If you are preparing to choose your undergrad major with an eye toward ultimately becoming an attorney, you might think that the obvious choice would be pre-law or criminal justice. But you might want to think again. There’s hard evidence that you could be better off heading in a different direction if you want the best possible chance of being admitted into law school.
Numbers Don’t Lie
Michael Nieswiadomy, a researcher in the University of North Texas Department of Economics published a paper examining how students in different majors performed when they took the LSAT. He used data from the 1994-95 and 2002-2003 school years and found that physics and mathematics majors scored an average of 160 on the test, with economics and philosophy majors tied for second with an average score of 157.4. Surprisingly, pre-law (average LSAT scores of 148.3) and criminal justice majors (146) were at the bottom of the list.
A law professor at Pepperdine University conducted a separate study that produced similar findings. Derek Muller studied applicants who had taken the LSAT using 2013 data from the Law School Admission Council. Like Nieswiadomy, Muller found that pre-law majors had an average score of 147.1, which ranked 40th out of 46 majors analyzed. Criminal justice majors (143.1) ranked No. 46.
There are a lot of theories as to why this is the case. Some believe that the people who tend to gravitate toward pre-law and criminal justice are simply poor test takers. No matter what major they chose, there’s a fairly good chance they would not perform well on the LSAT.
But there could be a deeper reason that these students not only have a difficult time with the LSAT but can also have a tough time getting into law school. A lot of pre-law and criminal justice programs tend to inflate grades. As a result, law school admissions officials often look a little more skeptically at students who majored in those study areas. While those majors in and of themselves won’t automatically disqualify you from law school, you better not have a low GPA.
Trust Your Instincts and Buckle Down
You more than likely are already aware of the fact that law schools first look at your LSAT score and your undergrad grades when making acceptance decisions. But you also know that not all majors are created equal when it comes to GPA. A law school administrator will likely be just as impressed with a 3.5 GPA in physics as a perfect GPA in liberal arts.
Don’t pick a major just because you know you’ll be able to make great grades – find something that truly interests you, but one that will also require deep study. Anything that will require a great deal of reading as well as writing, such as English, could help give you a leg up when it comes to LSAT prep. Philosophy is another major that could be helpful, because it demands that you use deductive logic on a regular basis – much more than other majors. These majors, as well as history, also help students develop the critical thinking skills that will not only serve them well in law school, but in their practices as well. These are extremely valuable majors, and law school admissions officials are well aware of that.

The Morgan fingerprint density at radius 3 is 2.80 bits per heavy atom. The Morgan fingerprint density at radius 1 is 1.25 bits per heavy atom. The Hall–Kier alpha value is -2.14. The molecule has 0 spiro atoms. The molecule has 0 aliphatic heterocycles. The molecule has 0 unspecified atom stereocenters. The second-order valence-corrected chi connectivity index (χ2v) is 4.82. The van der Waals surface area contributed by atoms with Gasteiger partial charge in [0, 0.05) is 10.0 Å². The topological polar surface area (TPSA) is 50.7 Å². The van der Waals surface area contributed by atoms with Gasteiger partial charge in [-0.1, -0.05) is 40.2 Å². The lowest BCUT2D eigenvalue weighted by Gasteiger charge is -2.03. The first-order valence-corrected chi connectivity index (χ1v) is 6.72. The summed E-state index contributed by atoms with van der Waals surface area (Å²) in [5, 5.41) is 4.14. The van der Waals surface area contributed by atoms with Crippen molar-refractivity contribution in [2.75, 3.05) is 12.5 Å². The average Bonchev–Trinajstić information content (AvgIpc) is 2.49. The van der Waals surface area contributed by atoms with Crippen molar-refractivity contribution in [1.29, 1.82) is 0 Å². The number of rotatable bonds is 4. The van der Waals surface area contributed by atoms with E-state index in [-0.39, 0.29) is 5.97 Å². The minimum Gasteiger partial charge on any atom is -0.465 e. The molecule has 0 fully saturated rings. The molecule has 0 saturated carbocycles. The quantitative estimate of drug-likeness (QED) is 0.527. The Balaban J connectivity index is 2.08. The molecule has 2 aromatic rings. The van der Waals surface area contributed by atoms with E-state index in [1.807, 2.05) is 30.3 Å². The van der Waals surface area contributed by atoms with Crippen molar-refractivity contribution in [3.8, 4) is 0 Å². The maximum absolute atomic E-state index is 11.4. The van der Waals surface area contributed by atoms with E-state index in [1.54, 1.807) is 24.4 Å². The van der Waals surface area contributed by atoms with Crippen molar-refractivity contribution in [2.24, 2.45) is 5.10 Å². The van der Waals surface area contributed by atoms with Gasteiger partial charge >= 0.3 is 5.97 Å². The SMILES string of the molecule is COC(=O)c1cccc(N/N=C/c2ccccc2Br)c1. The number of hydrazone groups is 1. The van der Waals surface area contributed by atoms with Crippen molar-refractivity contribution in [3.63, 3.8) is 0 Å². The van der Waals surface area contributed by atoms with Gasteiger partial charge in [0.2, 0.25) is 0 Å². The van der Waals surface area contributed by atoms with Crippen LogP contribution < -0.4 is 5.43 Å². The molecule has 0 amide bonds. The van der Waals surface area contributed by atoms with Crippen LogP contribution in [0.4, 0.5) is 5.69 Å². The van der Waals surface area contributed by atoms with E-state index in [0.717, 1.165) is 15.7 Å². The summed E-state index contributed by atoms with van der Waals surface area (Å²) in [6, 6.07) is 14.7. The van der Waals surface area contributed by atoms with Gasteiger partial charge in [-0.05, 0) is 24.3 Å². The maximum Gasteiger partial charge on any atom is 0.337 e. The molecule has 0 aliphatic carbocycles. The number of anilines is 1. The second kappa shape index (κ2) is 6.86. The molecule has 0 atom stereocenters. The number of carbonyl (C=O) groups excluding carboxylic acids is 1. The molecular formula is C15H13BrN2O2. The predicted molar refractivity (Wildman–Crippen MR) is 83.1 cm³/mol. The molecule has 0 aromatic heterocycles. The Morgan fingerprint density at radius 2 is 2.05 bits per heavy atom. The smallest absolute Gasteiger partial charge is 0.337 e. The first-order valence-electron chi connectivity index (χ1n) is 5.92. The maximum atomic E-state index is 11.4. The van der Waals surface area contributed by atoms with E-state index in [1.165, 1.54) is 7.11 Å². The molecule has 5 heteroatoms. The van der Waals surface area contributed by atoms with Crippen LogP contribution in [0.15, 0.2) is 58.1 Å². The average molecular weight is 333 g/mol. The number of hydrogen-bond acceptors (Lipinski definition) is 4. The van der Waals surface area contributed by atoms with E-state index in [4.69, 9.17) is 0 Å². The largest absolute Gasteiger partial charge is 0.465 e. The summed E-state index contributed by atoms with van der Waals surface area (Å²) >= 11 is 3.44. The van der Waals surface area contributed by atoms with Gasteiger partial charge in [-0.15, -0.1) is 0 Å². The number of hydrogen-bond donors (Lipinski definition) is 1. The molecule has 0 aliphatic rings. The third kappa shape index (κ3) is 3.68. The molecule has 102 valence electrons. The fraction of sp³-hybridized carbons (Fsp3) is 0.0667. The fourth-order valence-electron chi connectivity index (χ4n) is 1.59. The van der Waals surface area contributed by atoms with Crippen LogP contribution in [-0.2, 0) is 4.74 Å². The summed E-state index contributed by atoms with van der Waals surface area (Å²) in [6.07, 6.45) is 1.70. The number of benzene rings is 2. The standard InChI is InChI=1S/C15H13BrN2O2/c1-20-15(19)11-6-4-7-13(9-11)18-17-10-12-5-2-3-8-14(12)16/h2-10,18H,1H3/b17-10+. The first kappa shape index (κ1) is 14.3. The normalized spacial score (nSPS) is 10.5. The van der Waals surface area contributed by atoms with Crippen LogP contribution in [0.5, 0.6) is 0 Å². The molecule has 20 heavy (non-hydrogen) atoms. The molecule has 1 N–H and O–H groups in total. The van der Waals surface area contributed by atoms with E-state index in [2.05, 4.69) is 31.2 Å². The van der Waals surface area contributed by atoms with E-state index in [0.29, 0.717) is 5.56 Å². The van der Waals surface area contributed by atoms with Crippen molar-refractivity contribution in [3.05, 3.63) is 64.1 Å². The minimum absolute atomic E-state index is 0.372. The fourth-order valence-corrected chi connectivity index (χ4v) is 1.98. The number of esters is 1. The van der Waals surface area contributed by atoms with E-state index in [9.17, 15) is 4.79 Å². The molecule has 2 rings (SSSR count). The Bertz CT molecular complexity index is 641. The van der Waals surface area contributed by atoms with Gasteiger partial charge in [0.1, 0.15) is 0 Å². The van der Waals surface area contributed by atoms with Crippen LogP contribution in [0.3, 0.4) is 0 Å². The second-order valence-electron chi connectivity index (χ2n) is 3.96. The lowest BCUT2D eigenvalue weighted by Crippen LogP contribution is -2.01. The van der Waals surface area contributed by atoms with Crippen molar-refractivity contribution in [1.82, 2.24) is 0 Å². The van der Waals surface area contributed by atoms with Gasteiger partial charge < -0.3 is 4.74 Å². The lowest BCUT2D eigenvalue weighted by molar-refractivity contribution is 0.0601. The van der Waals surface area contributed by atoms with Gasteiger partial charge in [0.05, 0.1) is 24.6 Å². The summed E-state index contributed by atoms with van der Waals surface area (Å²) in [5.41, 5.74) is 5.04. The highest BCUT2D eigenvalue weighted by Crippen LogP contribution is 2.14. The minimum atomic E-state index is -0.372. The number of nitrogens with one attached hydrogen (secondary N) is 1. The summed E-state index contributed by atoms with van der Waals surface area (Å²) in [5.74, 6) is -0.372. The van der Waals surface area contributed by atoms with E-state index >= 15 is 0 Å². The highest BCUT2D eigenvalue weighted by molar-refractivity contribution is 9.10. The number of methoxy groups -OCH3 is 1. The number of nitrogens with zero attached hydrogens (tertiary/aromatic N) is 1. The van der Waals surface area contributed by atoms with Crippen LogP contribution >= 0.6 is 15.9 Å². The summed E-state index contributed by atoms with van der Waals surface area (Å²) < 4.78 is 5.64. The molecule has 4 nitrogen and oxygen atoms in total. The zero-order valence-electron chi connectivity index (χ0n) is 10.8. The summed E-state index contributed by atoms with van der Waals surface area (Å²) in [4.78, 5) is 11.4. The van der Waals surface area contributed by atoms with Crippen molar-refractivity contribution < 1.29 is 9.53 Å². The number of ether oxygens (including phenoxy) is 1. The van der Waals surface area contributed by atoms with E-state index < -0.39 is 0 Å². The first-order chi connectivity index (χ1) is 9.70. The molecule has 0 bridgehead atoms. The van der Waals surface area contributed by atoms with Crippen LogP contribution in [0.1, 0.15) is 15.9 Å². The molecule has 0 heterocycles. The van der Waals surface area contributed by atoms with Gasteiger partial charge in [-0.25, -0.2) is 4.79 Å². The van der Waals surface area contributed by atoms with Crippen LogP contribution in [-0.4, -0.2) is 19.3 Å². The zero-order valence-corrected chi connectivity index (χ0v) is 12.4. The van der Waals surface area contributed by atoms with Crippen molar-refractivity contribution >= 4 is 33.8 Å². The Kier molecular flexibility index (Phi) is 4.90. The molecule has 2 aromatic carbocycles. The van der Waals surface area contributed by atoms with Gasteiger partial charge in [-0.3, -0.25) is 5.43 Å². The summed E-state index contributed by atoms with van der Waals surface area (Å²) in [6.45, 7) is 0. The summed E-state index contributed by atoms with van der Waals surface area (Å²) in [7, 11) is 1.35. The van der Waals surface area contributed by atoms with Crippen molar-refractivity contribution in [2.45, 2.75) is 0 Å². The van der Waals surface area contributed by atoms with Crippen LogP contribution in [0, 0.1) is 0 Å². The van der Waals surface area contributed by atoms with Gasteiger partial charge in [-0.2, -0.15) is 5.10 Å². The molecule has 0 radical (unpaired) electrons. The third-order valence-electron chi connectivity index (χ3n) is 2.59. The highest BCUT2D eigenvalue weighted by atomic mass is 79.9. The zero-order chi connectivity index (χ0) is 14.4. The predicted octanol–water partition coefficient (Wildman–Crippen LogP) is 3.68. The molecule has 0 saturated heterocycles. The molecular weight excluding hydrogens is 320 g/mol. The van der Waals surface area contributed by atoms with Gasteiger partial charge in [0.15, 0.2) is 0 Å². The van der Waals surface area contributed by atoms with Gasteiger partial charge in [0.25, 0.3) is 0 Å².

Regardless of the major you choose, make sure it is something you’re passionate about and that you will truly enjoy. Whether it helps you with law school or not, it will eventually pay significant dividends down the road.
Beyond the Classroom
A lot of law schools will look at not just what you did in the classroom, but also what you did in the community. The more well rounded you are, the better the chances you’ll get in. Try to take time to volunteer whenever you can. Not only will it look good on your application, you’ll also be doing something you’ll be proud of for the rest of your life.
Also, do whatever you can to improve your logical skills outside of the school setting. Puzzles are a great way to stay your sharpest, as are friendly debates. Try to engage your friends in discussions from time to time – just to make sure things don’t get to serious, always preface them by reminding them you’re trying to hone your skills for law school. Join your school’s debate team if it’s available.
Get as much real-world exposure to the law as you can. Whenever you have the time, think about going to a courtroom to see how real attorneys operate.
We know this is a very exciting time for you, but it can also be confusing – even scary. Even if you are laser-focused on ultimately becoming a lawyer, don’t let that ultimate goal be the sole determining factor in what you study as an undergrad. Follow your gut, find something you’re passionate about, and apply yourself. Great things will ultimately happen.